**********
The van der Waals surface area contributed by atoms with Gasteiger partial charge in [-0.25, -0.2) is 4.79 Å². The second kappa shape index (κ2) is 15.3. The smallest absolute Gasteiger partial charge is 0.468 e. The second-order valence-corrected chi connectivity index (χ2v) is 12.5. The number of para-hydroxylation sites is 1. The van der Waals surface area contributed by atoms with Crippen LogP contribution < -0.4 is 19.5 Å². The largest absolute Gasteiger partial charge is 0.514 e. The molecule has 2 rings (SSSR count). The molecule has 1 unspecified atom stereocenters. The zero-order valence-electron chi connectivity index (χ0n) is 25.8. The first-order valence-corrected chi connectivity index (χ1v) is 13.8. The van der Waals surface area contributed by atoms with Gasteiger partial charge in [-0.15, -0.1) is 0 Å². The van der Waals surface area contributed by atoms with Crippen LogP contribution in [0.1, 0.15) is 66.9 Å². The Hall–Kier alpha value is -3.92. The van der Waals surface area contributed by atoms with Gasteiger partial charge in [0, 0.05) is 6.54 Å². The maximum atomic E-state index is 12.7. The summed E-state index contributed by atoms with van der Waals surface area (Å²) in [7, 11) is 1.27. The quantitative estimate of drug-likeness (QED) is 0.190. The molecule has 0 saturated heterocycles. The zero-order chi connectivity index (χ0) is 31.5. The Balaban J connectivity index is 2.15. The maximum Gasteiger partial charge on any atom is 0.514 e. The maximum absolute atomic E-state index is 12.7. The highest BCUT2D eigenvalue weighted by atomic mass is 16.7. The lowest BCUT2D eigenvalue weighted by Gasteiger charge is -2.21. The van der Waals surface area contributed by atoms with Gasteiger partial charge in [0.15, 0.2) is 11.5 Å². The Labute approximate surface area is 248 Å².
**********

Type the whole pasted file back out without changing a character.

The van der Waals surface area contributed by atoms with Gasteiger partial charge in [-0.25, -0.2) is 4.79 Å². The second kappa shape index (κ2) is 15.3. The smallest absolute Gasteiger partial charge is 0.468 e. The second-order valence-corrected chi connectivity index (χ2v) is 12.5. The number of para-hydroxylation sites is 1. The van der Waals surface area contributed by atoms with Crippen LogP contribution < -0.4 is 19.5 Å². The largest absolute Gasteiger partial charge is 0.514 e. The molecule has 2 rings (SSSR count). The molecule has 1 unspecified atom stereocenters. The zero-order valence-electron chi connectivity index (χ0n) is 25.8. The first-order valence-corrected chi connectivity index (χ1v) is 13.8. The van der Waals surface area contributed by atoms with Gasteiger partial charge in [-0.15, -0.1) is 0 Å². The van der Waals surface area contributed by atoms with Crippen LogP contribution in [0.1, 0.15) is 66.9 Å². The Hall–Kier alpha value is -3.92. The van der Waals surface area contributed by atoms with Gasteiger partial charge in [0, 0.05) is 6.54 Å². The maximum atomic E-state index is 12.7. The summed E-state index contributed by atoms with van der Waals surface area (Å²) in [7, 11) is 1.27. The quantitative estimate of drug-likeness (QED) is 0.190. The molecule has 0 saturated heterocycles. The zero-order chi connectivity index (χ0) is 31.5. The Balaban J connectivity index is 2.15. The maximum Gasteiger partial charge on any atom is 0.514 e. The maximum absolute atomic E-state index is 12.7. The highest BCUT2D eigenvalue weighted by atomic mass is 16.7. The lowest BCUT2D eigenvalue weighted by Gasteiger charge is -2.21. The van der Waals surface area contributed by atoms with Gasteiger partial charge in [0.15, 0.2) is 11.5 Å². The Labute approximate surface area is 248 Å².